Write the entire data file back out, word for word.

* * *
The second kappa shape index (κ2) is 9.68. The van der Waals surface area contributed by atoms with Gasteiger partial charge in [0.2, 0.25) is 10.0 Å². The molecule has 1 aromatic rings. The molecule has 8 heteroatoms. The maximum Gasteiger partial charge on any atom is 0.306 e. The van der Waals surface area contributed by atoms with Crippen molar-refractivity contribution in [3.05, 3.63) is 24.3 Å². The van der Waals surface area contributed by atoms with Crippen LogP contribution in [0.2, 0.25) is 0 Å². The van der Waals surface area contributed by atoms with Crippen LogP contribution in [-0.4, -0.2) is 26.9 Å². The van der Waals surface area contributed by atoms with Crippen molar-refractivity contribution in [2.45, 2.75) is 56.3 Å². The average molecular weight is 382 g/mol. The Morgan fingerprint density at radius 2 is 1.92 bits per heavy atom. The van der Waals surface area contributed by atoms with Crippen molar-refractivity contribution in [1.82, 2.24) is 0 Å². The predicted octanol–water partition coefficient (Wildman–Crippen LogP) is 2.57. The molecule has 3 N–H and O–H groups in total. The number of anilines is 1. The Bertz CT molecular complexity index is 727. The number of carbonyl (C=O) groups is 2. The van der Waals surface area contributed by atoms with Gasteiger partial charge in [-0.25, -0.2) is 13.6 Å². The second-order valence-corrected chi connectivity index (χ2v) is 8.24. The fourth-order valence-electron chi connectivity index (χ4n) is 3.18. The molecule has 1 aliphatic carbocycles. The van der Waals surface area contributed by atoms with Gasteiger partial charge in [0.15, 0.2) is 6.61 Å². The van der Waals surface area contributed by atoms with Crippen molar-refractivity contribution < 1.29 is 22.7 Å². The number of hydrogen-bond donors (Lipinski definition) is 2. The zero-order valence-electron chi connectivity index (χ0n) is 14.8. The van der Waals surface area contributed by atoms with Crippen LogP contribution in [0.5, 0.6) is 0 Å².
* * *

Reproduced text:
The second kappa shape index (κ2) is 9.68. The van der Waals surface area contributed by atoms with Gasteiger partial charge in [0.2, 0.25) is 10.0 Å². The molecule has 1 aromatic rings. The molecule has 8 heteroatoms. The maximum Gasteiger partial charge on any atom is 0.306 e. The van der Waals surface area contributed by atoms with Crippen molar-refractivity contribution in [3.05, 3.63) is 24.3 Å². The van der Waals surface area contributed by atoms with Crippen LogP contribution in [0.2, 0.25) is 0 Å². The van der Waals surface area contributed by atoms with Crippen LogP contribution in [-0.4, -0.2) is 26.9 Å². The van der Waals surface area contributed by atoms with Crippen molar-refractivity contribution in [2.45, 2.75) is 56.3 Å². The average molecular weight is 382 g/mol. The Morgan fingerprint density at radius 2 is 1.92 bits per heavy atom. The van der Waals surface area contributed by atoms with Crippen molar-refractivity contribution in [1.82, 2.24) is 0 Å². The predicted octanol–water partition coefficient (Wildman–Crippen LogP) is 2.57. The molecule has 3 N–H and O–H groups in total. The number of anilines is 1. The Bertz CT molecular complexity index is 727. The number of carbonyl (C=O) groups is 2. The van der Waals surface area contributed by atoms with Gasteiger partial charge in [-0.25, -0.2) is 13.6 Å². The second-order valence-corrected chi connectivity index (χ2v) is 8.24. The fourth-order valence-electron chi connectivity index (χ4n) is 3.18. The molecule has 1 aliphatic carbocycles. The van der Waals surface area contributed by atoms with Gasteiger partial charge in [0.15, 0.2) is 6.61 Å². The van der Waals surface area contributed by atoms with Crippen molar-refractivity contribution < 1.29 is 22.7 Å². The number of hydrogen-bond donors (Lipinski definition) is 2. The zero-order valence-electron chi connectivity index (χ0n) is 14.8. The van der Waals surface area contributed by atoms with Crippen LogP contribution in [0.5, 0.6) is 0 Å².